Repository URL:
http://philsci-archive.pitt.edu/id/eprint/12756
Author(s):
Nevin Climenhaga
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article description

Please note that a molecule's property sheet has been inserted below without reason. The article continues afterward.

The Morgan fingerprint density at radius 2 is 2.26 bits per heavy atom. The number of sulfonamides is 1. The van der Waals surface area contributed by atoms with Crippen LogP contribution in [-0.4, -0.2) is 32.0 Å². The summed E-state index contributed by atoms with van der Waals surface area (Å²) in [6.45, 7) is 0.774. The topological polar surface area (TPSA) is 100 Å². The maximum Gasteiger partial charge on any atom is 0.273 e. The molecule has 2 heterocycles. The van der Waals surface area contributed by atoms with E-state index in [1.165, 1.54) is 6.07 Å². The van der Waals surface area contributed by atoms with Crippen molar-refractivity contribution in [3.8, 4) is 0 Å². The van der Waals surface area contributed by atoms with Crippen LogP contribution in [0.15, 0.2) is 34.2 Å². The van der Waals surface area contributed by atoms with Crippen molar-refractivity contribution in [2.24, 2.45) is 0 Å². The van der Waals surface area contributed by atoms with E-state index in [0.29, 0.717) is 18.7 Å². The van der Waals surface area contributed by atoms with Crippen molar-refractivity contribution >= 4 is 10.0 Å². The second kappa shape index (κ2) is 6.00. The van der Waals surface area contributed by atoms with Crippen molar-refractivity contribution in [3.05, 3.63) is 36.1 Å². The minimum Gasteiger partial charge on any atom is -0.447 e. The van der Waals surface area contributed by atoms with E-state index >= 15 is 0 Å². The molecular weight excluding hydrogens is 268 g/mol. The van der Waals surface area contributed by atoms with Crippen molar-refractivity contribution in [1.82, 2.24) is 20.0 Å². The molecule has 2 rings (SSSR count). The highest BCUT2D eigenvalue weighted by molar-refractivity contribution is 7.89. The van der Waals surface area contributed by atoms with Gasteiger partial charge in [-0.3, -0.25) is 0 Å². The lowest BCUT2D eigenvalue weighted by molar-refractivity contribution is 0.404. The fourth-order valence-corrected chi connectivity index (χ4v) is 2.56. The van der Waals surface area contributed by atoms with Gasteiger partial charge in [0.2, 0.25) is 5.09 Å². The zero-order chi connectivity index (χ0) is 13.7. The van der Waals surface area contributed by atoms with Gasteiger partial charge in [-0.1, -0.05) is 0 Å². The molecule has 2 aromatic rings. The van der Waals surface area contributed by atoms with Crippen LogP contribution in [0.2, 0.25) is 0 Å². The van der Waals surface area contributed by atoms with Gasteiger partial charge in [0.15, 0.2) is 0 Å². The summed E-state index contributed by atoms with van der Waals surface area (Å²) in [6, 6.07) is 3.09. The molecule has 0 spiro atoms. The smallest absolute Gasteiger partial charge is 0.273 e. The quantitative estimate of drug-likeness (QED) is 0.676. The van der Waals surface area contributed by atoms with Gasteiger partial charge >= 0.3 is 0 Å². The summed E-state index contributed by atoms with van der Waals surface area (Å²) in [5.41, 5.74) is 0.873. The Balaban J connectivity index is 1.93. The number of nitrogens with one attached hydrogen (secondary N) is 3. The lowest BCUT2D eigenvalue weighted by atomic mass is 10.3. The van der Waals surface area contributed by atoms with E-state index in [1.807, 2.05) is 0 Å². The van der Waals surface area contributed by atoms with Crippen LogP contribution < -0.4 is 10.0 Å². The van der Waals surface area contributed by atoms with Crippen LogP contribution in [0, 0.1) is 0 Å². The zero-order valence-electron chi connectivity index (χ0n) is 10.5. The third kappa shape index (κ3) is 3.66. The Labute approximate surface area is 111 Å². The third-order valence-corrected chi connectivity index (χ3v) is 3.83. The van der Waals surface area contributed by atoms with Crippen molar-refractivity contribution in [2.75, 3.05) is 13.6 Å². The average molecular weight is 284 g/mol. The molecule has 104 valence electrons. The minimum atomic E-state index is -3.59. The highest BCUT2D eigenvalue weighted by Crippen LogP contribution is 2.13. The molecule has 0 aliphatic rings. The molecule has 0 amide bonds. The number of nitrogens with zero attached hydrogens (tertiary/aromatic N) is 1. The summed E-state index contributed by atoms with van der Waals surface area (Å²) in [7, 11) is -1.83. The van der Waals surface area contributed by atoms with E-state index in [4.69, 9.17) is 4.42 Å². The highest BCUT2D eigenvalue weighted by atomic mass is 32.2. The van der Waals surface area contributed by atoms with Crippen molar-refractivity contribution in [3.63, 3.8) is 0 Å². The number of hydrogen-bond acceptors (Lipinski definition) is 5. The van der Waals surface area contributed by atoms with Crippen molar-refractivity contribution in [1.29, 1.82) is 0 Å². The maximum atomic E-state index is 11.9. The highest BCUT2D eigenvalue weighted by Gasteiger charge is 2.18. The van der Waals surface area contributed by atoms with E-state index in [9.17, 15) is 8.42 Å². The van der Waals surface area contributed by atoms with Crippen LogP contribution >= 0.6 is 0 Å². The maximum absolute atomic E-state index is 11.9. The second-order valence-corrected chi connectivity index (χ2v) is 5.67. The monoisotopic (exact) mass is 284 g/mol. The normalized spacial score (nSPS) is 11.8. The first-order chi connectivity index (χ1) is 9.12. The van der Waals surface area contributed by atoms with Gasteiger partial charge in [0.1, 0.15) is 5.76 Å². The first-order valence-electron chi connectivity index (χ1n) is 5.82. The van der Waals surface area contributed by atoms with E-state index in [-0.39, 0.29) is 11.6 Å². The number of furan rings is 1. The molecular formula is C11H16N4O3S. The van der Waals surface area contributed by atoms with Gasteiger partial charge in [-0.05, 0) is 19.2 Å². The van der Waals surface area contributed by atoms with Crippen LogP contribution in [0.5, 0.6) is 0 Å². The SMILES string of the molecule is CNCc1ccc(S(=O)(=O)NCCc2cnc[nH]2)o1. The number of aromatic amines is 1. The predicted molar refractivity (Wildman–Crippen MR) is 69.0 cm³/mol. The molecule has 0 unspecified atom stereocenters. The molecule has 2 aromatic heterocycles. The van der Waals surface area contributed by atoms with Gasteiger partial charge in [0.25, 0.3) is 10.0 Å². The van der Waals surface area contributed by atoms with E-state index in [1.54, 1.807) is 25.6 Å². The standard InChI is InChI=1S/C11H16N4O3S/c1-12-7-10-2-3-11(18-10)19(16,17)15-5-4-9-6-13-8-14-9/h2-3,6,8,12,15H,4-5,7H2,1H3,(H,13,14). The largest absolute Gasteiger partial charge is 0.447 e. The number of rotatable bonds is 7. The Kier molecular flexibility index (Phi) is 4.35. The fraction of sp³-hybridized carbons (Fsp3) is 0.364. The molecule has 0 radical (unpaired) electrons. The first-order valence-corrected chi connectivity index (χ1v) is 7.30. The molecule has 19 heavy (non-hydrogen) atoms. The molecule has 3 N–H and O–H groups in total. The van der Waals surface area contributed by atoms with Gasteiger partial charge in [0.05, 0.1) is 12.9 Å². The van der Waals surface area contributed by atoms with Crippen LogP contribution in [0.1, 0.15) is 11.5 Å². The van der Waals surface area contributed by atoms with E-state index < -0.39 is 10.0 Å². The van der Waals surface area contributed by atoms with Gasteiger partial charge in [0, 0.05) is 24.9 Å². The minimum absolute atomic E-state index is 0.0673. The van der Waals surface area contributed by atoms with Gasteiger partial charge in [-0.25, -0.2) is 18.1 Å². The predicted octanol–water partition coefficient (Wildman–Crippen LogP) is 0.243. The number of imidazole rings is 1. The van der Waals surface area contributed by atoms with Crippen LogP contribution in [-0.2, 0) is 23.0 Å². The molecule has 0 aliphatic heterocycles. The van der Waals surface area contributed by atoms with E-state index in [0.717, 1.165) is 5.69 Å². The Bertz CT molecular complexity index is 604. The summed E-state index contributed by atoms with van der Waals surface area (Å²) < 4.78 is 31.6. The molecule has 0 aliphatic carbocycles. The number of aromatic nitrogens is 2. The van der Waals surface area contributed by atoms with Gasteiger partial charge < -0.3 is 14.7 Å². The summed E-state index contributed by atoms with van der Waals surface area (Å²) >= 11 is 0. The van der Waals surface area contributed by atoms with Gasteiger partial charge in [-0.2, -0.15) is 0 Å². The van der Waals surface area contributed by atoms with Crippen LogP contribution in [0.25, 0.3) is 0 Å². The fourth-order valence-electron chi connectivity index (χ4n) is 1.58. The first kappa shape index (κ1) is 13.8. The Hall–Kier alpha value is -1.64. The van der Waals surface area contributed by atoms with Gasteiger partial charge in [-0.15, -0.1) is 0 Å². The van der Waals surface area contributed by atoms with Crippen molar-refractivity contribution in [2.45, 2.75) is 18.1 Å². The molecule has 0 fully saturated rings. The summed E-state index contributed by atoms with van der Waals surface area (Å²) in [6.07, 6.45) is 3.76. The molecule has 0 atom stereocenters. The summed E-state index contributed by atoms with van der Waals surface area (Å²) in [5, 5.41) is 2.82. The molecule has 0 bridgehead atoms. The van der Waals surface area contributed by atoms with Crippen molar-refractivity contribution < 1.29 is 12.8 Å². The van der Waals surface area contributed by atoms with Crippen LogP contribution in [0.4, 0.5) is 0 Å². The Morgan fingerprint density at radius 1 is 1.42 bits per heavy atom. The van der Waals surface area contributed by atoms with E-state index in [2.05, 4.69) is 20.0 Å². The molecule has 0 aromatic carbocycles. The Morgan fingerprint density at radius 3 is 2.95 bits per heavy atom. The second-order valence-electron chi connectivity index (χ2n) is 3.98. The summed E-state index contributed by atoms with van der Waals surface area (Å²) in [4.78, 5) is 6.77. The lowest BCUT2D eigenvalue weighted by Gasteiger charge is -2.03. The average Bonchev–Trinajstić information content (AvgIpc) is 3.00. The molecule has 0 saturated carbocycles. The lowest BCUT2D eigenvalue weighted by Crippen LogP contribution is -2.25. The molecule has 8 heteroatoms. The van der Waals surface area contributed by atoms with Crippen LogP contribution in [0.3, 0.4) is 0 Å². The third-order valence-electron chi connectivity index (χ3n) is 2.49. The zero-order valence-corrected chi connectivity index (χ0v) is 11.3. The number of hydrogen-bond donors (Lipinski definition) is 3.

Defenders of Inference to the Best Explanation (IBE) claim that explanatory factors should play an important role in empirical inference. They disagree, however, about how exactly to formulate this role. In particular, they disagree about whether to formulate IBE as an inference rule for full beliefs or for degrees of belief, and, if it is formulated as a rule for degrees of belief, how this rule relates to Bayesianism. In this essay I advance a new argument against non-Bayesian versions of IBE that arises when we are concerned with multiple levels of explanation of some phenomenon. I show that in many such cases, following IBE as an inference rule for full belief leads to deductively inconsistent beliefs, and following IBE as a non-Bayesian updating rule for degrees of belief leads to (synchronically) probabilistically incoherent degrees of belief.

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